November 13, 2015

When Pythium spp. shows up late in the crop cycle, there are few options for salvaging the crop. Once the fungus is managed, it takes time for roots to re-grow, and there may not be enough time for plants to recover prior to sale. Signs of infected plants are wilting and stunting. Roots are soft and decayed, sometimes extending up into the stem where it causes a canker. Looking closely, the rotted outer covering of the root slips from the central core. There are different species of of Pythium that can cause problems on poinsettias.

Topics: Diseases Content Type: Update
October 28, 2015

Photoperiodic lighting is used to create long days for flower induction of long-day (LD) plants or to delay the flowering of short-day plants. Generally, long-day plants will flower when the daylength is longer than 14-16 hours (night length of less than 10 hours). Therefore, long-day lighting should be used from around Sept. 1 to April 15. Note that the critical daylength is likely to be different for each species.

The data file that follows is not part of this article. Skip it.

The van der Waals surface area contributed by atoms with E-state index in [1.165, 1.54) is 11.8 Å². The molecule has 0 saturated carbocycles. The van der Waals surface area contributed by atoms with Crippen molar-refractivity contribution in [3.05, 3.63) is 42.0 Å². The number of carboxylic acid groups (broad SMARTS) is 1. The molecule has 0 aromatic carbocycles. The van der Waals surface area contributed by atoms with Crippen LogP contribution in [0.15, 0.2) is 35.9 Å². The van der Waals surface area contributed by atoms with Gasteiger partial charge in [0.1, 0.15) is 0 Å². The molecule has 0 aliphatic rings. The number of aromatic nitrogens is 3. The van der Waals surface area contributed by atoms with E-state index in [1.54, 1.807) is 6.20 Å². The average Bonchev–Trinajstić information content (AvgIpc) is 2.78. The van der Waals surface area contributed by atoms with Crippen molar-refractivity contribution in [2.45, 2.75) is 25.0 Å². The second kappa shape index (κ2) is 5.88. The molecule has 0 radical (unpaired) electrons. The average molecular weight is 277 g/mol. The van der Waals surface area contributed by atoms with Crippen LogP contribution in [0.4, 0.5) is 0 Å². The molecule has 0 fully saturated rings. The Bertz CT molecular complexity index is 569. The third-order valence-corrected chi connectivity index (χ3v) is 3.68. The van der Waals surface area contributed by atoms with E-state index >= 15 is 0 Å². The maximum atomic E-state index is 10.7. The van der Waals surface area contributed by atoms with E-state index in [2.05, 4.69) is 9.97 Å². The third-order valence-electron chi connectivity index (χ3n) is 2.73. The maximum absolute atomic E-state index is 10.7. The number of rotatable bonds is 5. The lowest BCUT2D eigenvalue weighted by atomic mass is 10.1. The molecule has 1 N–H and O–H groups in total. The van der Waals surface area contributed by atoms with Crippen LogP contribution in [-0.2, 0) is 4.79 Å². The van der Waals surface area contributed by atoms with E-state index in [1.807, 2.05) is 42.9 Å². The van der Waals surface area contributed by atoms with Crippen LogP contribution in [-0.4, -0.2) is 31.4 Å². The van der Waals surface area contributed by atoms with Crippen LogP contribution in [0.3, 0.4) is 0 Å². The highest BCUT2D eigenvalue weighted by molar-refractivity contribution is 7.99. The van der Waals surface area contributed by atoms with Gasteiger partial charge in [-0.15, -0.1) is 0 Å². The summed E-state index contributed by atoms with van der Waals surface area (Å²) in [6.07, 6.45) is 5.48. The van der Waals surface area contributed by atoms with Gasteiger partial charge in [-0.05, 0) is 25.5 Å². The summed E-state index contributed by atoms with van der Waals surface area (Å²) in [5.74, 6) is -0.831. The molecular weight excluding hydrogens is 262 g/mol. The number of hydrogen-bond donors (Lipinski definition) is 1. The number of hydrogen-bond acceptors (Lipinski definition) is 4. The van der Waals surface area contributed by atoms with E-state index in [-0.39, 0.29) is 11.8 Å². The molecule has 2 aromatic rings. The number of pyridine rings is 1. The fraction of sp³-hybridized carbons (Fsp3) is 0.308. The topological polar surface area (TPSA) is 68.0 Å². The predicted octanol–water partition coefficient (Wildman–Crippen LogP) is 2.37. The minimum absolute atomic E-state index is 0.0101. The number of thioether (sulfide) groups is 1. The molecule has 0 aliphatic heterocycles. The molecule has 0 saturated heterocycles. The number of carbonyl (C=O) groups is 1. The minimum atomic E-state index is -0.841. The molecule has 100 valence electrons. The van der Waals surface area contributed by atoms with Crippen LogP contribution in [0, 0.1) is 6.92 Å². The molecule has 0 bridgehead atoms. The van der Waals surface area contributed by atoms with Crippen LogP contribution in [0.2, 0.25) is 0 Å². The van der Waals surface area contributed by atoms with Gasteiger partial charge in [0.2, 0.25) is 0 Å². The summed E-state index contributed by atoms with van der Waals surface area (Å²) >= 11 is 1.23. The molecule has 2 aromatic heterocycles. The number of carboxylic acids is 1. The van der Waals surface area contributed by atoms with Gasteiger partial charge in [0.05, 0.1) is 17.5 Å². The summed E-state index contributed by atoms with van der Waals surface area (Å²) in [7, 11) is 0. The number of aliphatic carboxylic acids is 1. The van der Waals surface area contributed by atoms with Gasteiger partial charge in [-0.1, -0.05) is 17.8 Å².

Topics: Cultural Practices, General Content Type: Update
October 15, 2015

Controlling whiteflies on poinsettias has been challenging since sweetpotato whitefly, Bemisa tabaci, first appeared in Florida in 1986 and then began to appear in greenhouses soon after. It was found to be a new, more insecticide-resistant strain, termed ‘B-biotype,’ with a broader host range than the usual B. tabaci.   In 2004 an even more resistant strain, the Q biotype, was found in the US on poinsettia.  Initially, these two biotypes were thought to all belong to the same B.

Topics: Insects and Mites Content Type: Update
September 28, 2015

Easter 2016 falls on an early date, March 27th. Bringing a lily crop in on time will be a special challenge and some time-saving choices will need to be made along the way.

Topics: Cultural Practices Content Type: Update
September 21, 2015

During this recent summer drought, grasshoppers may have been moving into your container grown annuals such as ornamental millet or container grown perennials.   In the fall, you will mainly see adults feeding.   Hot dry summers and warm autumns tend to be favorable to grasshoppers. 

Topics: Insects and Mites Content Type: Update